Sunday, May 22, 2011

Hobart Modernism - Commercial Tower Block

Whilst Hobart is one of the smallest capital cities in Australia, it has its fair share of high-rise commercial office buildings. After the Second World War Hobart experienced a major construction boom. Prior to the 1960s Hobart's tallest buildings would have been no higher than 2-4 stories. Whilst many of the tower blocks are not tall in comparison to other Australian cities, the construction of these buildings at the time dramatically transformed the city landscape.

This weeks feature building stands near the CBD on a busy artery road. I really enjoy this buildings lines and as it's painted white and stands alone as a tall building, it really highlights it's presence from many vantage points.

High-rise buildings contribute to cities being cities, and whilst Hobart and Tasmania suffers from a "ye old sandstone" ideology, there are many examples in Hobart, and throughout Tasmania, of High-rise tower blocks that have contributed to the progress of Tasmania.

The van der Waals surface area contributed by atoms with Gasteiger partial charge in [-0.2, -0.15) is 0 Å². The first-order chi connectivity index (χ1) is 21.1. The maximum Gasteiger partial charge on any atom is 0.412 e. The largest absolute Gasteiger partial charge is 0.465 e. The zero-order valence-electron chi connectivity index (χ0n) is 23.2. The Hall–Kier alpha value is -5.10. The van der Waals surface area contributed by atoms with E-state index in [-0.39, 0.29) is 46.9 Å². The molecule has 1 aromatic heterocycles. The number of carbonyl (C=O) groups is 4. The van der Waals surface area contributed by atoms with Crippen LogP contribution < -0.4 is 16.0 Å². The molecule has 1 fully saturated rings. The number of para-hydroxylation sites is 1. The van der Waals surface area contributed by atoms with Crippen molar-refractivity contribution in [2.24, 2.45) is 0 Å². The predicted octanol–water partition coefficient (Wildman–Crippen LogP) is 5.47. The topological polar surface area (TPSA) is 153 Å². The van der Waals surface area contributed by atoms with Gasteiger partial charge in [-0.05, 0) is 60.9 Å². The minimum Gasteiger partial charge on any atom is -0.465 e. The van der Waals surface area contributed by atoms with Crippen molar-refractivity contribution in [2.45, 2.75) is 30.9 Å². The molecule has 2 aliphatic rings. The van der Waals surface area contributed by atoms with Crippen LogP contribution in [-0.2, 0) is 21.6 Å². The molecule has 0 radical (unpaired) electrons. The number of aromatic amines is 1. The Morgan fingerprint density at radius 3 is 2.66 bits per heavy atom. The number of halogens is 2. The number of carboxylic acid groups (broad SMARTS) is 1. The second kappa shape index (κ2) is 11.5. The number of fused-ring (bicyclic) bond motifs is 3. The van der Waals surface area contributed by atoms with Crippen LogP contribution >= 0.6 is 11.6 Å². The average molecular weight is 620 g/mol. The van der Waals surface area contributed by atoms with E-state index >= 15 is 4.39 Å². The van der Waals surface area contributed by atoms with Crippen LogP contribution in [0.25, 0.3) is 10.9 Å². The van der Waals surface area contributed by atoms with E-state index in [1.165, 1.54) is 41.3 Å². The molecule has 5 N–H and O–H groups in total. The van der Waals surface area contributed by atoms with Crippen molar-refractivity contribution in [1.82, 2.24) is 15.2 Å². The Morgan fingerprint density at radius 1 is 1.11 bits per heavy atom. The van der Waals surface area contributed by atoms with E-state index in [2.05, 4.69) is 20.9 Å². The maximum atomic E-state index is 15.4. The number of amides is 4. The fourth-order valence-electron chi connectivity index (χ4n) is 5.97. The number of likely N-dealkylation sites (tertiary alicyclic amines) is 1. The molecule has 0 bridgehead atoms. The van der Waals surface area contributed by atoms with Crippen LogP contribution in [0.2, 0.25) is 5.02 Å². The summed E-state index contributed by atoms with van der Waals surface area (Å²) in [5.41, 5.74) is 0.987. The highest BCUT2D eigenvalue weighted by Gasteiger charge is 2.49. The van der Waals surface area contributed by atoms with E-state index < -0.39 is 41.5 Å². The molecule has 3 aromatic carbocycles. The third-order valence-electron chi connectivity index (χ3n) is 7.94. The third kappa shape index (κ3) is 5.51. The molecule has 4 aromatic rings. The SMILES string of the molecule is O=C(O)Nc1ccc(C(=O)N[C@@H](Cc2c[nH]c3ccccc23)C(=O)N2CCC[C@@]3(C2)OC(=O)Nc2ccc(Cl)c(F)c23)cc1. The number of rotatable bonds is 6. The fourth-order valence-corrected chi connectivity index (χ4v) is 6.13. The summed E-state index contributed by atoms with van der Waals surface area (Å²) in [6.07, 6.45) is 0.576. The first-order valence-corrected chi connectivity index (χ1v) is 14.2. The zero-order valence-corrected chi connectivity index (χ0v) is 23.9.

Check out the Art Deco & Modernism poll to the right of the main page and cast your vote!


  1. it certainly has prescence...

    As far as your poll goes, well Thomas, it's hard to choose... I enjoy all of those styles of modernism. I'm going to pick residential purely because we lived in a wonderful modernist home for nearly 8 years - it was such a great house to live in.

  2. hehe I am undoubtedly part of "ye old sandstone" ideology. But only because I live in Melbourne where we have almost no colonial architecture whatsoever. Hobart has the best of both worlds.


About the project

Join me (Thomas Ryan Photography) on a photographic project documenting Tasmanian 20th Century Modernism from the 1930's to the 1980's. The entire project gallery of 1000+ images and counting can be viewed on my website under art projects. I have been undertaking this project for over a decade.

My portfolio of commercial and art projects can be seen on my website and I can be contacted here as well. All photographs are copyright of Thomas Ryan Photography. Unauthorised use is prohibited. Contact me for all enquires

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